Boing Boing 

Flood-hacking in Thailand

Meanwhile, it's still flooding in Thailand. And, after three months of this, the Thai people have been forced to get creative.

Thai Flood Hacks is a Tumblr that feels like a pean to human ingenuity. Here, you will find boats made out of old water bottles. Homemade jet skis. Raised walkways built from shopping carts. Guys just out walking around on stilts. It's amazing. Thai Happy Mutants have pulled off some awe-inspiring instant solutions that allow them to get on with their lives in the middle of an infrastructure-crippling natural disaster.

Via Neatorama

Wizzywig hacker history comic finishes


Ed Piskor, creator of the wonderful Wizzywig hacker history comic, has finally finished the story, which now runs to 412 installments. Ed's done three printed collections of the comic to date, and now promises to finish it in paperback and in limited edition hardcovers. Ed's a great writer, a great storyteller, and a great history of the Internet and hackers, and Wizzywig stands with books like Levy's Hackers and Bruce Sterling's Hacker Crackdown in the annals of hacker lore.

BOINGTHUMP! Chapter 1 Page 1

Hacker stock art

All photos: Shutterstock and Reuters.

Problem: Until they're captured, alleged hackers don't make for stories with good art. But readers won't look at words unless they are immediately adjacent to pictures. Solution: stock art! I am delighted to report that there is an abundance of stock art geared toward illustrating news stories about cybercrime.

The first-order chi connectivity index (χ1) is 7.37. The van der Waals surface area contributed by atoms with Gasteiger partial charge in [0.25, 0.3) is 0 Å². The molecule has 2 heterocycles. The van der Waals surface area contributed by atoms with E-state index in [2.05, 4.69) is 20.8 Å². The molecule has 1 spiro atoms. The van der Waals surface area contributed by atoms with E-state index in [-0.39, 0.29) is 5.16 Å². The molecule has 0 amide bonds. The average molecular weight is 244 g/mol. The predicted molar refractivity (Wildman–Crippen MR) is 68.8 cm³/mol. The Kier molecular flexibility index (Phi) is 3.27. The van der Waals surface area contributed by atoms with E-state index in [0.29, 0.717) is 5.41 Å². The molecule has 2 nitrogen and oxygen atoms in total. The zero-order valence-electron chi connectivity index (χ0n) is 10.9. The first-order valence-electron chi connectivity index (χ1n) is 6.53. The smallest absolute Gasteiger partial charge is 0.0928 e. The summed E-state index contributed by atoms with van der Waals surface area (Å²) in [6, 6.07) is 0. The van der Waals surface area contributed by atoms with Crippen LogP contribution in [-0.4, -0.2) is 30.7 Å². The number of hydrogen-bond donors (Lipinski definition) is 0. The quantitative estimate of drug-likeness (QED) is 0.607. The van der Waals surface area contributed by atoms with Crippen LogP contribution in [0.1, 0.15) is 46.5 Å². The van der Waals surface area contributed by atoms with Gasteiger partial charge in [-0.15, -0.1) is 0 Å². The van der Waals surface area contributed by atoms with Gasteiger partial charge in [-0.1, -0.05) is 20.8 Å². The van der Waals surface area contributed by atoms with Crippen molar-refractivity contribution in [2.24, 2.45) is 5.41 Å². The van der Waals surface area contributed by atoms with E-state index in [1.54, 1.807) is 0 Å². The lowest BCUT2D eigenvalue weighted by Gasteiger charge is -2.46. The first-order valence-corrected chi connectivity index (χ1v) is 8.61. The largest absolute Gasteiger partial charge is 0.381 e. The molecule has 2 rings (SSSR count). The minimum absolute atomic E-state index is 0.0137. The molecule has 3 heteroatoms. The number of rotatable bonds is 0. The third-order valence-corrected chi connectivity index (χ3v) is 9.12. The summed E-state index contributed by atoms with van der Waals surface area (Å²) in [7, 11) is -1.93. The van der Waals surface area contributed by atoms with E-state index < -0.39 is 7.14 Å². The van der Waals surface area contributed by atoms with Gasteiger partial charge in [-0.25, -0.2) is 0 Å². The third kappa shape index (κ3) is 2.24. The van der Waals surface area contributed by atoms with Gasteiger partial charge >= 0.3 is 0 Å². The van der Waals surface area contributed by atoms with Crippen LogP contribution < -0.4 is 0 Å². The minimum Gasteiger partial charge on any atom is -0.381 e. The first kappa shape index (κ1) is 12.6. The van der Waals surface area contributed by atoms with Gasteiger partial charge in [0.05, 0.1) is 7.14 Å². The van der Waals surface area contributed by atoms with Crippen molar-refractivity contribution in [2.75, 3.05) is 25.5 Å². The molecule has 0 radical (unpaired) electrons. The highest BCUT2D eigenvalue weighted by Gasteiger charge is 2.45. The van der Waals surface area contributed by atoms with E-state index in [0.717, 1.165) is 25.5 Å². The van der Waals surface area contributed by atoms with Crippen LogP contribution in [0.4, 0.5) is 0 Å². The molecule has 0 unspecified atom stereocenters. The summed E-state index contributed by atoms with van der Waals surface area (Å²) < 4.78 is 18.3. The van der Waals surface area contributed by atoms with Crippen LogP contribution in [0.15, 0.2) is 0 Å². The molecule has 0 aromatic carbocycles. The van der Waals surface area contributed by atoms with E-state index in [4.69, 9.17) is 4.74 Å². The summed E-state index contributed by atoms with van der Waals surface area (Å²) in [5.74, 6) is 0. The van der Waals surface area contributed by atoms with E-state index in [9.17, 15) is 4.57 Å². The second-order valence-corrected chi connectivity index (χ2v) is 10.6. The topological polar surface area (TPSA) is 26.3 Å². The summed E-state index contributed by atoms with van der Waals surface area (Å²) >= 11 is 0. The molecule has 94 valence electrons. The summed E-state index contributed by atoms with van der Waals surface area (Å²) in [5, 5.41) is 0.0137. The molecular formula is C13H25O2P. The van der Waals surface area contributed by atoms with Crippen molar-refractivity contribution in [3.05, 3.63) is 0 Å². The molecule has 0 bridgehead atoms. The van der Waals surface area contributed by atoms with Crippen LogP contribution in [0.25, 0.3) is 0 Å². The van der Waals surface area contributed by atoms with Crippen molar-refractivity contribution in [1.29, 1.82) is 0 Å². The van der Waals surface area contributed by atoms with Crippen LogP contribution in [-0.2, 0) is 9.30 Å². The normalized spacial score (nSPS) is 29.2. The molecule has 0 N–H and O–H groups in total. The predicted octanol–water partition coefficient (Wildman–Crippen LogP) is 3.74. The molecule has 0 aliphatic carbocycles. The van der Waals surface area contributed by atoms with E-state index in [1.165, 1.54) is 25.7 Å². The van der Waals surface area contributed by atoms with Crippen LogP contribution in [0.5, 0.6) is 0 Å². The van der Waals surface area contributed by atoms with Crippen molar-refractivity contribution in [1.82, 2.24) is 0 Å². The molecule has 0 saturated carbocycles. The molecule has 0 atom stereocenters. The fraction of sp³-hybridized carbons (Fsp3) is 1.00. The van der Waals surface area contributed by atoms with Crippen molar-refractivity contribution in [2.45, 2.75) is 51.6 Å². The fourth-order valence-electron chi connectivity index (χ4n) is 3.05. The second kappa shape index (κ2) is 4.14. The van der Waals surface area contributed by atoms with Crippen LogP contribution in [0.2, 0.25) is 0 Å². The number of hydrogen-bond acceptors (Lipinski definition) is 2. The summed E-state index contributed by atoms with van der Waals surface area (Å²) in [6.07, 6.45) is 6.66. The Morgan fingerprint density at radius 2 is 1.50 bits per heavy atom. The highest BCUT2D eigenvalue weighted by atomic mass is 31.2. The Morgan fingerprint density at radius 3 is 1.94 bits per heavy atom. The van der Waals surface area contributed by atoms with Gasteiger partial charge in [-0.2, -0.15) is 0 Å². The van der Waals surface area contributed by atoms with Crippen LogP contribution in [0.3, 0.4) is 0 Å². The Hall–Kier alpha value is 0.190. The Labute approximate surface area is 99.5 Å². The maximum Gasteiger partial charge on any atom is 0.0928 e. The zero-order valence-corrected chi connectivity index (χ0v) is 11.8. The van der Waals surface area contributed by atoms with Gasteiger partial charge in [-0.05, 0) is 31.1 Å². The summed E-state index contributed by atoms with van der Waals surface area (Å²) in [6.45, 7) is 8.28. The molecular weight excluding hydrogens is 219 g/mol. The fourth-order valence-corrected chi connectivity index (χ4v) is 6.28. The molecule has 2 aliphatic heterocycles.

Read the rest

Teenager said to be LulzSec's Topiary bailed


Photo: Tim Bradshaw of the Financial Times. Jake Davis, the 18-year-old Briton accused by police of being Lulz Security spokestweeter Topiary, is out on bail. Paul Sawers writes:

The suspected LulzSec member is accused of coordinating Anonymous and LulzSec attacks from his home in Yell, on the Shetland Islands. His laptop was examined and it apparently showed that he wrote a fake article claiming that Rupert Murdoch was dead, and such an article appeared on the Sun’s website recently when its own system was hacked. The hearing today also revealed that Davis’s computer had 750,000 people’s personal details, including private log-in information.
Source [TNW]